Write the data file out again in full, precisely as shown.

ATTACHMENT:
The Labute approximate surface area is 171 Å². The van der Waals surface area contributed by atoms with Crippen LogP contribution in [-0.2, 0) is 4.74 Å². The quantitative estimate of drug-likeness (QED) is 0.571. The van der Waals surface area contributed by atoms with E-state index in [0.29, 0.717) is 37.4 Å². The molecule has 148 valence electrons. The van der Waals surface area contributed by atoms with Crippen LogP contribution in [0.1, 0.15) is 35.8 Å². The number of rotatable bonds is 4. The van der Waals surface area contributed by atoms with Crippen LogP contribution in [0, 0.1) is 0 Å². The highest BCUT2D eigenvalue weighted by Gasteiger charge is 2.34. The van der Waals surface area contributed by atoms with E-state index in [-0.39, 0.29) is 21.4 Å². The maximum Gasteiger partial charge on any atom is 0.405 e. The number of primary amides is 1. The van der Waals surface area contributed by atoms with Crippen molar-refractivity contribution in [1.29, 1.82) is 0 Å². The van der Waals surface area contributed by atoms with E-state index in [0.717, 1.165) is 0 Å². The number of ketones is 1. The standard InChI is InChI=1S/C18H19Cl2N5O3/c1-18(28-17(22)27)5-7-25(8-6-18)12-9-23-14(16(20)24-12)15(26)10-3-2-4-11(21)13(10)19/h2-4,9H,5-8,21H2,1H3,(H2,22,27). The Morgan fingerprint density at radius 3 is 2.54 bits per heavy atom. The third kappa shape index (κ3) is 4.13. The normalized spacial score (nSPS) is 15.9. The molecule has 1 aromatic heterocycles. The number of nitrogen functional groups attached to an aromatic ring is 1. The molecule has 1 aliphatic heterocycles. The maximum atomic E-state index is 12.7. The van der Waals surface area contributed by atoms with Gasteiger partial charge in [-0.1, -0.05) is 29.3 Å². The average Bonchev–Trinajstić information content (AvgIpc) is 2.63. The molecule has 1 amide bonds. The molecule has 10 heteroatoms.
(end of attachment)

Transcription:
The Labute approximate surface area is 171 Å². The van der Waals surface area contributed by atoms with Crippen LogP contribution in [-0.2, 0) is 4.74 Å². The quantitative estimate of drug-likeness (QED) is 0.571. The van der Waals surface area contributed by atoms with E-state index in [0.29, 0.717) is 37.4 Å². The molecule has 148 valence electrons. The van der Waals surface area contributed by atoms with Crippen LogP contribution in [0.1, 0.15) is 35.8 Å². The number of rotatable bonds is 4. The van der Waals surface area contributed by atoms with Crippen LogP contribution in [0, 0.1) is 0 Å². The highest BCUT2D eigenvalue weighted by Gasteiger charge is 2.34. The van der Waals surface area contributed by atoms with E-state index in [-0.39, 0.29) is 21.4 Å². The maximum Gasteiger partial charge on any atom is 0.405 e. The number of primary amides is 1. The van der Waals surface area contributed by atoms with Crippen molar-refractivity contribution in [1.29, 1.82) is 0 Å². The van der Waals surface area contributed by atoms with E-state index in [0.717, 1.165) is 0 Å². The number of ketones is 1. The standard InChI is InChI=1S/C18H19Cl2N5O3/c1-18(28-17(22)27)5-7-25(8-6-18)12-9-23-14(16(20)24-12)15(26)10-3-2-4-11(21)13(10)19/h2-4,9H,5-8,21H2,1H3,(H2,22,27). The Morgan fingerprint density at radius 3 is 2.54 bits per heavy atom. The third kappa shape index (κ3) is 4.13. The normalized spacial score (nSPS) is 15.9. The molecule has 1 aromatic heterocycles. The number of nitrogen functional groups attached to an aromatic ring is 1. The molecule has 1 aliphatic heterocycles. The maximum atomic E-state index is 12.7. The van der Waals surface area contributed by atoms with Gasteiger partial charge in [-0.1, -0.05) is 29.3 Å². The average Bonchev–Trinajstić information content (AvgIpc) is 2.63. The molecule has 1 amide bonds. The molecule has 10 heteroatoms.